With the 20th anniversary of the US invasion of Iraq just days away, a bipartisan group of senators has been working on an effort to repeal both the 1991 and 2002 authorizations for use of military force (AUMF) against the country. Congress had originally passed the authorizations unanimously for the wars waged by George H.W. Bush and then George W. Bush, the latter of which caused an estimated one million deaths.

In recent years, the 2003 invasion has become increasingly shunned by Republican leaders, particularly after Donald Trump instigated his populist America First takeover of the party. Many of Trump’s congressional allies have cited the war in their denunciations of old-guard Republicans. But the party apparently has yet to rid itself of its neo-conservative roots, as the majority of GOP senators voted against a Thursday measure to debate revoking the AUMFs.

The measure still passed with help from 19 Republicans, including Sens. Josh Hawley and JD Vance, self-styled “America First” lawmakers; Sens. Susan Collins and Lisa Murkowski, two of the more moderate Republicans in the chamber; and Sen. Rand Paul, a quasi-libertarian. Every Democratic member voted in favor of the measure.

Paul, perhaps the most vocal anti-interventionist senator in the GOP, made known his displeasure with his colleagues’ votes. “It should be easy to remove,” he said, according to Insider. “But some Republicans will vote to continue a war that’s been over for 20 years.”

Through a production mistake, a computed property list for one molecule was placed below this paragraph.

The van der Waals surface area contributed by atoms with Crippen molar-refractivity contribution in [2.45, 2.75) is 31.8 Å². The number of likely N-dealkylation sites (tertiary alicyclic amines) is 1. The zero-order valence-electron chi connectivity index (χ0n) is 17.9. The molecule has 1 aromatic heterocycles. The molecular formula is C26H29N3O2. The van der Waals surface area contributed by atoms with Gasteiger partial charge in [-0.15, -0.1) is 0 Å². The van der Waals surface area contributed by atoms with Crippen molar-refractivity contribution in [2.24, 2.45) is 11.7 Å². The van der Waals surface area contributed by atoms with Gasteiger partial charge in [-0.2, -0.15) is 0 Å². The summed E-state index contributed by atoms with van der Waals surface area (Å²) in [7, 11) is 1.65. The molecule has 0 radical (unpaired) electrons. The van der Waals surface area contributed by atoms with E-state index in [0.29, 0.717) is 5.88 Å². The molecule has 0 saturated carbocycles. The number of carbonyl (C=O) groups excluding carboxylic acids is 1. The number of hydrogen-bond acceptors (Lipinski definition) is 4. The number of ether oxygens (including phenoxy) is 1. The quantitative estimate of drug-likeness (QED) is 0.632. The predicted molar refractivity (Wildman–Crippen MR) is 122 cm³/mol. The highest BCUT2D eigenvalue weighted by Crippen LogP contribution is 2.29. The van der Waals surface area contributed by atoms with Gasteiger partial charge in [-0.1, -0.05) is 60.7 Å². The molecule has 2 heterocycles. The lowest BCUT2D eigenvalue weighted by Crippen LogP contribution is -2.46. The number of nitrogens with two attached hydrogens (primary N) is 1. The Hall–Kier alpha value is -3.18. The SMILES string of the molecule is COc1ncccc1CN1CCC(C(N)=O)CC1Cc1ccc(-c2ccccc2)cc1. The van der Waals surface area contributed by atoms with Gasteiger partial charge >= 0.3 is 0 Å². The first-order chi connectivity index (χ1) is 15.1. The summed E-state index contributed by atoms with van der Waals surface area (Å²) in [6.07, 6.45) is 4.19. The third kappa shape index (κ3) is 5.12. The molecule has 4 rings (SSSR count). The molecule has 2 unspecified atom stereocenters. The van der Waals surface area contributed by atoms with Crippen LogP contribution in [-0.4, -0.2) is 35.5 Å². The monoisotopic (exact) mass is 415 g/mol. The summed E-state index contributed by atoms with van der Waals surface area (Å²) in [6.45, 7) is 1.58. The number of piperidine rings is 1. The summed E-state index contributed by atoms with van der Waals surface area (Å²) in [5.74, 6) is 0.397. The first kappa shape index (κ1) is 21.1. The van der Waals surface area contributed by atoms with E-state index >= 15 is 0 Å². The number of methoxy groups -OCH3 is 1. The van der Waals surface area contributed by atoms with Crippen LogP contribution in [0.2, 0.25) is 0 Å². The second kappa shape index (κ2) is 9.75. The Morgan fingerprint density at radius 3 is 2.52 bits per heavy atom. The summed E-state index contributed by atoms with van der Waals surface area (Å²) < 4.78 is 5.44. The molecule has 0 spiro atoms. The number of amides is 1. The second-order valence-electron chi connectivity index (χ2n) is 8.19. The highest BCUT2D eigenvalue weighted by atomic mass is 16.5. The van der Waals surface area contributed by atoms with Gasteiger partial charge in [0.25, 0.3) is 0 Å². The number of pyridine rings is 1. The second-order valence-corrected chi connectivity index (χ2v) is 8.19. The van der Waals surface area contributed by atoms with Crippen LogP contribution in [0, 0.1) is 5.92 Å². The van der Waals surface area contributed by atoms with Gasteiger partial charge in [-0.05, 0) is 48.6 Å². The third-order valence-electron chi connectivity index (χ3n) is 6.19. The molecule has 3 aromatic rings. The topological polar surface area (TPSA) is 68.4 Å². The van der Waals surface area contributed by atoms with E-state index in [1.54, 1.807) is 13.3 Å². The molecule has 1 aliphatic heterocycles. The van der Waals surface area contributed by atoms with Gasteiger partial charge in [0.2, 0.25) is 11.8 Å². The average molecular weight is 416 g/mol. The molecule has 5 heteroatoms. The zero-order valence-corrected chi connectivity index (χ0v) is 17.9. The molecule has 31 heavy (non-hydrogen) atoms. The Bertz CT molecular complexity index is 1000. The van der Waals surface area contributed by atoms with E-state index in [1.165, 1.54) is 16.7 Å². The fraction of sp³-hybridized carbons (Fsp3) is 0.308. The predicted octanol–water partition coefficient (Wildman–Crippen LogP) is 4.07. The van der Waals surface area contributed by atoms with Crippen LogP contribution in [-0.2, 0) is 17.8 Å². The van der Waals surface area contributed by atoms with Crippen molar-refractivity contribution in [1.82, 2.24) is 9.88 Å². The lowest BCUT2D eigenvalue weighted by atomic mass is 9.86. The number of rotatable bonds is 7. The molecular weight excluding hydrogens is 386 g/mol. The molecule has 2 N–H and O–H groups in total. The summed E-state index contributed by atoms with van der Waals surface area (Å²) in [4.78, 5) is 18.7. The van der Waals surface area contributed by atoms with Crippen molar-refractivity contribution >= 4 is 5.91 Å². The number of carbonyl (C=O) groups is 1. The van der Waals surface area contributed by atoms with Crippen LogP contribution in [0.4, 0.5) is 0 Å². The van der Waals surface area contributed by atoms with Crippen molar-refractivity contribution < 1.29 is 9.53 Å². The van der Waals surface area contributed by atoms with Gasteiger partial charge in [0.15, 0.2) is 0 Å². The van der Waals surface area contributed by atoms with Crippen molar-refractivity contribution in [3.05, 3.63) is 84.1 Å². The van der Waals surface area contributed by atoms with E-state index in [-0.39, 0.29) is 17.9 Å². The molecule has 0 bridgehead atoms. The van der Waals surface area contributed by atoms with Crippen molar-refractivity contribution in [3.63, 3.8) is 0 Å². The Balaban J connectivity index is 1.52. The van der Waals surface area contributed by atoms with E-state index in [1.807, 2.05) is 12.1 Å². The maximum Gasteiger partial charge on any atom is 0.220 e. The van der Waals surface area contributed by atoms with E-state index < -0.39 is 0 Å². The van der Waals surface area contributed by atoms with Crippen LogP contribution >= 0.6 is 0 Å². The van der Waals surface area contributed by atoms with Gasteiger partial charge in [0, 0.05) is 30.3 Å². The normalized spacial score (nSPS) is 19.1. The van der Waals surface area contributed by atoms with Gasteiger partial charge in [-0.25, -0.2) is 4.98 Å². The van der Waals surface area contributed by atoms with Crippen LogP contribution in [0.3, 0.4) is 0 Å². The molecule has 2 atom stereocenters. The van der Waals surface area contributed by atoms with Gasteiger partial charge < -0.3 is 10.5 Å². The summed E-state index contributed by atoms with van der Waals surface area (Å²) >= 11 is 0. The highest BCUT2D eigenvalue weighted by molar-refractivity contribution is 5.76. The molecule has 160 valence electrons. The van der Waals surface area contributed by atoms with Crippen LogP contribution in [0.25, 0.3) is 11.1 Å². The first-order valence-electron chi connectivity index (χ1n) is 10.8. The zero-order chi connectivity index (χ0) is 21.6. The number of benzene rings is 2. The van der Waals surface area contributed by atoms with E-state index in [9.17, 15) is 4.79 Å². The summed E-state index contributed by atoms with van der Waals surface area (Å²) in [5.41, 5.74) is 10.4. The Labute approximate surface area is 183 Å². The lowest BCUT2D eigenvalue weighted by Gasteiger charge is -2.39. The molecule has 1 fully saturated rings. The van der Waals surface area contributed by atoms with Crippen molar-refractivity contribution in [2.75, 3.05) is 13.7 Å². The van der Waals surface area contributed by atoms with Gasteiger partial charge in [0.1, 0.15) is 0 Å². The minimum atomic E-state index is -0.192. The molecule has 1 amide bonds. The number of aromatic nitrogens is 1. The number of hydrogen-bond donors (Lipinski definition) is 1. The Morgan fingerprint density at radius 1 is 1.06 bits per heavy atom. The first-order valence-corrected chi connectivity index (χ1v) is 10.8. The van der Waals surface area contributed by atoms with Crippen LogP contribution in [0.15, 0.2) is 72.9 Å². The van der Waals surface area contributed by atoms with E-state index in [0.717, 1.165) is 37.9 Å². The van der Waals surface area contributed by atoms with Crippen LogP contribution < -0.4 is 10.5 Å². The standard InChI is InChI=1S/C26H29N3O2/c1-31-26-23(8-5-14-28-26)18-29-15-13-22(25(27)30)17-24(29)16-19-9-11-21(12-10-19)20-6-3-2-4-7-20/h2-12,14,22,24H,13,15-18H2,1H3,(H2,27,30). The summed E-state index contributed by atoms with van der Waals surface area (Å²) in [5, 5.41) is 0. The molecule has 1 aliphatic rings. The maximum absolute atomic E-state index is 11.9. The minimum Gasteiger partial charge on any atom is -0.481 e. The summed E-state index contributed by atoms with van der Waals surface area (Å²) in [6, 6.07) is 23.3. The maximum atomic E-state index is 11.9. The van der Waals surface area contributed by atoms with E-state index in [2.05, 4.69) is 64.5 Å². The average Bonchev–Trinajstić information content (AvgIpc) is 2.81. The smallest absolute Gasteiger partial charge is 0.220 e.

Among the Republicans who opposed opening the debate for the bill were Sen. Mitt Romney, a leading Trump critic who has been known to join b; Tom Cotton, a conservative who has aligned themselves with Trump’s nationalist brand; and Marco Rubio and Lindsey Graham, both of whom serve as a bridge between the hawkish establishment and Trump.

In comments to Insider, Romney defended his nay vote by arguing that AUMFs are still needed today. “The world continues to be a troubled place, and I don’t want to remove any of the authorities that have been, or may be, relied upon to defend our interests,” he said. This feeling was shared by Sen. Rick Scott, a Florida Republican. “I don’t want to do anything that reduces the President’s ability to kill somebody like Soleimani,” Scott told Insider. “That’s probably what I care about the most.” And Sen. Jim Risch, an Idaho Republican who also voted against, told the outlet that he would only support revoking the AUMFs “when conditions are different in the Middle East than they are right now,” a sentiment often repeated in Washington to justify the US military’s constant presence in the region.

The White House, though, supports the bill and said Thursday that its passage would “have no impact on current US military operations” and serve as a symbolic gesture of the administration’s “commitment to a strong and comprehensive relationship with our Iraqi partners.” 

“President Biden remains committed to working with the Congress to ensure that outdated authorizations for the use of military force are replaced with a narrow and specific framework more appropriate to protecting Americans from modern terrorist threats,” the statement continued. “Toward that end, the Administration will ensure that Congress has a clear and thorough understanding of the effect of any such action and of the threats facing U.S. forces, personnel, and interests around the world.”

Caleb Ecarma

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